Danial Ahchow Service Central


established 2005;

100 employees;і


$4.7 million turnoverS'




One day, when ServiceI

Central is worth billionsf


of dollars (as I've no

doubt it will be) and founder Danial Ahchow is a squillionaire (which he most certainly will be), somebody will say: 'What a simple idea, why didn't I think of that?' So simple, in fact, that the chances are many of us have had a similar idea.

But picturing a simple idea and having the

determination and vision to make it a reality are two very different things. And simple though Ahchow's idea was, implementing it has consumed the last five years of his life, eaten millions of dollars in investment capital, and only recently made the thirty-two-year-old entrepreneur a millionaire—on paper at least.

But millionaire status is just the beginning. Global domination is also on the company's agenda, and Ahchow has appointed Australian business legend Shaun Bonett, the property developer (and, with a fortune of more than $200 million, a regular on the Young Rich List), and Cliff Rosenberg, former managing director of Yahoo! Australia & NZ, to help steer the company's growth.

It is a testament to the potential of the business that both were so keen to get involved. 'I wanted the experience and credibility of these guys and I was so happy they wanted to get on board,' Ahchow says. 'They're easy to get along with and have so much experience, it's been fantastic.'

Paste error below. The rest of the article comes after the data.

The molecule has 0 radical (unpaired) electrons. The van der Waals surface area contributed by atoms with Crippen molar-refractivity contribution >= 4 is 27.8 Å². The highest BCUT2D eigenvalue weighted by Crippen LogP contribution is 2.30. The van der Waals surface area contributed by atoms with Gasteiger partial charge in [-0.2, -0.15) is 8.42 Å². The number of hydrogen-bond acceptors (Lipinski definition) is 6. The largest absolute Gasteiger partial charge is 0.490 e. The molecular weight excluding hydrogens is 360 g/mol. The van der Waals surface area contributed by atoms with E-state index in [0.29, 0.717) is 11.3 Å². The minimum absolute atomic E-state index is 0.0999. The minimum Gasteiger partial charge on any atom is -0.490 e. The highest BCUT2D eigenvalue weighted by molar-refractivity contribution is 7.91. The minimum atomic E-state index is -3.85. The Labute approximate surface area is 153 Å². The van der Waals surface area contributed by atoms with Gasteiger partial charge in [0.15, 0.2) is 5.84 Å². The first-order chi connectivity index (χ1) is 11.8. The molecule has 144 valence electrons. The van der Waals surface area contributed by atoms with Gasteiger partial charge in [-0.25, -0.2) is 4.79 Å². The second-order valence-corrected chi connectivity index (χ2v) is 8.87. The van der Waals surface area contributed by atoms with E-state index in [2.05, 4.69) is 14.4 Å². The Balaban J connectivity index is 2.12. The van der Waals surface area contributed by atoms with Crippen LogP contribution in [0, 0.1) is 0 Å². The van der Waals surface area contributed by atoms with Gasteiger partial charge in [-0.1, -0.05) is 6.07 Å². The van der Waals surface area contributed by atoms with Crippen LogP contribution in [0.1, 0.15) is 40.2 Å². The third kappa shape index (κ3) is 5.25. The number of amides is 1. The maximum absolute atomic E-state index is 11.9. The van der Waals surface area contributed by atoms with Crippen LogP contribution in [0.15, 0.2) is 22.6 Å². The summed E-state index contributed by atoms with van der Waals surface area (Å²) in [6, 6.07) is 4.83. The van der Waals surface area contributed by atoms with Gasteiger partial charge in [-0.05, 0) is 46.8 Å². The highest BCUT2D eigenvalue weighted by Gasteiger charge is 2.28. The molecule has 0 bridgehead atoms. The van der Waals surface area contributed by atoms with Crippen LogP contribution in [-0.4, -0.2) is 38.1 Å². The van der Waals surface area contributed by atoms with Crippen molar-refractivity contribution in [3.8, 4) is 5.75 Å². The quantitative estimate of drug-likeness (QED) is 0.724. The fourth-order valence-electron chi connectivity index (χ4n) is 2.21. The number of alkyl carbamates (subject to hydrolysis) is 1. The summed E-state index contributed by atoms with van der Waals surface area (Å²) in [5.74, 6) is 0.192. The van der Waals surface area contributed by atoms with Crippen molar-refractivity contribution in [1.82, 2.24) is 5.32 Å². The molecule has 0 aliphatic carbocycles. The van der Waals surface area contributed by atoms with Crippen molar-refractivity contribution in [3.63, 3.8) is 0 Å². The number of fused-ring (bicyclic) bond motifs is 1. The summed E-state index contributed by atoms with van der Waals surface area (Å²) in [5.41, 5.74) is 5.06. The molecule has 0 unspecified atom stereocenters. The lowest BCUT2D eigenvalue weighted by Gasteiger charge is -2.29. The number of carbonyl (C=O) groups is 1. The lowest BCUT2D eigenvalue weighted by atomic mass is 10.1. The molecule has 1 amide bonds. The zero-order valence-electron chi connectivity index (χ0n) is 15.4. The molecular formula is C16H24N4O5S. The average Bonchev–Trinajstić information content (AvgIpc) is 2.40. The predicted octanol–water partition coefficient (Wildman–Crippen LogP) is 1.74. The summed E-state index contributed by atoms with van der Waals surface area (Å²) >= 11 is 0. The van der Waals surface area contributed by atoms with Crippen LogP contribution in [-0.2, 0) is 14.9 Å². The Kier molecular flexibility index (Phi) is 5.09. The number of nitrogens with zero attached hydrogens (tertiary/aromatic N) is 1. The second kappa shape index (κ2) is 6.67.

So what is this amazing idea?

As I said, simple: a quick and easy way for people to find reliable and competitively priced tradesmen instead of flicking through the Yellow Pages in blind faith. 'Looking in Yellow Pages or even scanning online can feel like doing the lottery,' Ahchow says. 'I was trying to find con-tractors for my dad's cleaning business when I had the idea—there was just no way of telling how good people were or whether they wanted the work.'

Initially, Ahchow thought everything could be automated.

'I had this vision of a black box that could do everything, match all customers with tradesmen, and we'd make millions,' he says, waving arms in the air enthusiastically. 'But since those early days, we've spent about $4 million on IT and we still don't have any little black box. And we probably never will.'